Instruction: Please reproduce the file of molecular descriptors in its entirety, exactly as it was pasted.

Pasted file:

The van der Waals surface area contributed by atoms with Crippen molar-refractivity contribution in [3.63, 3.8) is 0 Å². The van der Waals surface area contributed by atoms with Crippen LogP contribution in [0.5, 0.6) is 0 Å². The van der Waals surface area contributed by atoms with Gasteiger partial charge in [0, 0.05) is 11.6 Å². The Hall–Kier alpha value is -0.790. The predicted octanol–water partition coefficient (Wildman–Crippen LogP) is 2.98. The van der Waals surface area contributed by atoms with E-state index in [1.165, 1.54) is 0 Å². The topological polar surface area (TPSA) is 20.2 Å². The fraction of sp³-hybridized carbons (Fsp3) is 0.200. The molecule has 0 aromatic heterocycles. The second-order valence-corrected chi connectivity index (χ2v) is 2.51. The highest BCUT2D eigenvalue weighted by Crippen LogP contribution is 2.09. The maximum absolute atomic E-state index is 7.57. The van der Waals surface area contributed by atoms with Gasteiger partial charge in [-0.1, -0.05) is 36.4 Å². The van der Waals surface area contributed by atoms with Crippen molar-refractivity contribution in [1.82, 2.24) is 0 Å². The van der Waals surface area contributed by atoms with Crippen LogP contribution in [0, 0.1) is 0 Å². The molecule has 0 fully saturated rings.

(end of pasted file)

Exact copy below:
The van der Waals surface area contributed by atoms with Crippen molar-refractivity contribution in [3.63, 3.8) is 0 Å². The van der Waals surface area contributed by atoms with Crippen LogP contribution in [0.5, 0.6) is 0 Å². The van der Waals surface area contributed by atoms with Gasteiger partial charge in [0, 0.05) is 11.6 Å². The Hall–Kier alpha value is -0.790. The predicted octanol–water partition coefficient (Wildman–Crippen LogP) is 2.98. The van der Waals surface area contributed by atoms with E-state index in [1.165, 1.54) is 0 Å². The topological polar surface area (TPSA) is 20.2 Å². The fraction of sp³-hybridized carbons (Fsp3) is 0.200. The molecule has 0 aromatic heterocycles. The second-order valence-corrected chi connectivity index (χ2v) is 2.51. The highest BCUT2D eigenvalue weighted by Crippen LogP contribution is 2.09. The maximum absolute atomic E-state index is 7.57. The van der Waals surface area contributed by atoms with Gasteiger partial charge in [-0.1, -0.05) is 36.4 Å². The van der Waals surface area contributed by atoms with Crippen molar-refractivity contribution in [1.82, 2.24) is 0 Å². The van der Waals surface area contributed by atoms with Crippen LogP contribution in [0, 0.1) is 0 Å². The molecule has 0 fully saturated rings.